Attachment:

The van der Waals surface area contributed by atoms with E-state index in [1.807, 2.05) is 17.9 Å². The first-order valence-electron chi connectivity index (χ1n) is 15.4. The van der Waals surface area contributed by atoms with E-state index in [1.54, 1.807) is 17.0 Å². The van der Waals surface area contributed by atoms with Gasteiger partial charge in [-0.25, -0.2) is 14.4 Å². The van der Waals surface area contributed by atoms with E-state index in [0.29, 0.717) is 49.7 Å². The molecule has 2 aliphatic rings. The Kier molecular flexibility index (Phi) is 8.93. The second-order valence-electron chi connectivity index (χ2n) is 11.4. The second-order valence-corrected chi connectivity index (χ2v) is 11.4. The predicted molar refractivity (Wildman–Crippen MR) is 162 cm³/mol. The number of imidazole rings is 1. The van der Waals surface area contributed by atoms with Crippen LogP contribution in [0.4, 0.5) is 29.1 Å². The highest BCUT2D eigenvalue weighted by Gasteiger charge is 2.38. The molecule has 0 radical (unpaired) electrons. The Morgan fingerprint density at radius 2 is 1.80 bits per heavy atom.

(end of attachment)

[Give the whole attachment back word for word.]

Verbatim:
The van der Waals surface area contributed by atoms with E-state index in [1.807, 2.05) is 17.9 Å². The first-order valence-electron chi connectivity index (χ1n) is 15.4. The van der Waals surface area contributed by atoms with E-state index in [1.54, 1.807) is 17.0 Å². The van der Waals surface area contributed by atoms with Gasteiger partial charge in [-0.25, -0.2) is 14.4 Å². The van der Waals surface area contributed by atoms with E-state index in [0.29, 0.717) is 49.7 Å². The molecule has 2 aliphatic rings. The Kier molecular flexibility index (Phi) is 8.93. The second-order valence-electron chi connectivity index (χ2n) is 11.4. The second-order valence-corrected chi connectivity index (χ2v) is 11.4. The predicted molar refractivity (Wildman–Crippen MR) is 162 cm³/mol. The number of imidazole rings is 1. The van der Waals surface area contributed by atoms with Crippen LogP contribution in [0.4, 0.5) is 29.1 Å². The highest BCUT2D eigenvalue weighted by Gasteiger charge is 2.38. The molecule has 0 radical (unpaired) electrons. The Morgan fingerprint density at radius 2 is 1.80 bits per heavy atom.